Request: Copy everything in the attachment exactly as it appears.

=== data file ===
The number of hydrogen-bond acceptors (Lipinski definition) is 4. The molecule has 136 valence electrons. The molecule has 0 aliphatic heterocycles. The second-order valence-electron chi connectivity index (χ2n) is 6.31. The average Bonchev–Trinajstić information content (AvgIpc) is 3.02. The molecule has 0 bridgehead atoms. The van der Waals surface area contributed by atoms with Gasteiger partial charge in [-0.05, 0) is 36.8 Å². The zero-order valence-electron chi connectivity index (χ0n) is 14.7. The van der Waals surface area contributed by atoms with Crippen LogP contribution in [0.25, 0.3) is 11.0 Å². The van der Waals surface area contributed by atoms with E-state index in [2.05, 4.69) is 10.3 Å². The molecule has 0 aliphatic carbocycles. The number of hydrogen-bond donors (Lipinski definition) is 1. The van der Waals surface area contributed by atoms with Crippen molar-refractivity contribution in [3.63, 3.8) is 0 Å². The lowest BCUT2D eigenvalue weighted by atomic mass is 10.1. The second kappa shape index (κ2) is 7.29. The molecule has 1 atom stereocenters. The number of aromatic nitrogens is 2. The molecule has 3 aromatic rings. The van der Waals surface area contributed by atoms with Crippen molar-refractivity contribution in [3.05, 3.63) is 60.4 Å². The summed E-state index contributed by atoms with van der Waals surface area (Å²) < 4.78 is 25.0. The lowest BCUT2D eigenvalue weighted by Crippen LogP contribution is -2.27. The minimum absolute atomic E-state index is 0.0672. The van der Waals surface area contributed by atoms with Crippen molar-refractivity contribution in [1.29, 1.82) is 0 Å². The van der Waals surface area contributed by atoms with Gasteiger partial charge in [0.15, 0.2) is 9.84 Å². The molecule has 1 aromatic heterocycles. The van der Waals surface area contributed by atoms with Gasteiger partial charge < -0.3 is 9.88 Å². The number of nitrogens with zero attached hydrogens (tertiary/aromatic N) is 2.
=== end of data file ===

The number of hydrogen-bond acceptors (Lipinski definition) is 4. The molecule has 136 valence electrons. The molecule has 0 aliphatic heterocycles. The second-order valence-electron chi connectivity index (χ2n) is 6.31. The average Bonchev–Trinajstić information content (AvgIpc) is 3.02. The molecule has 0 bridgehead atoms. The van der Waals surface area contributed by atoms with Gasteiger partial charge in [-0.05, 0) is 36.8 Å². The zero-order valence-electron chi connectivity index (χ0n) is 14.7. The van der Waals surface area contributed by atoms with Crippen LogP contribution in [0.25, 0.3) is 11.0 Å². The van der Waals surface area contributed by atoms with E-state index in [2.05, 4.69) is 10.3 Å². The molecule has 0 aliphatic carbocycles. The number of hydrogen-bond donors (Lipinski definition) is 1. The van der Waals surface area contributed by atoms with Crippen molar-refractivity contribution in [3.63, 3.8) is 0 Å². The lowest BCUT2D eigenvalue weighted by atomic mass is 10.1. The second kappa shape index (κ2) is 7.29. The molecule has 1 atom stereocenters. The number of aromatic nitrogens is 2. The molecule has 3 aromatic rings. The van der Waals surface area contributed by atoms with Crippen molar-refractivity contribution in [3.05, 3.63) is 60.4 Å². The summed E-state index contributed by atoms with van der Waals surface area (Å²) < 4.78 is 25.0. The lowest BCUT2D eigenvalue weighted by Crippen LogP contribution is -2.27. The minimum absolute atomic E-state index is 0.0672. The van der Waals surface area contributed by atoms with Crippen molar-refractivity contribution in [1.29, 1.82) is 0 Å². The van der Waals surface area contributed by atoms with Gasteiger partial charge in [0.15, 0.2) is 9.84 Å². The molecule has 1 aromatic heterocycles. The van der Waals surface area contributed by atoms with Gasteiger partial charge < -0.3 is 9.88 Å². The number of nitrogens with zero attached hydrogens (tertiary/aromatic N) is 2.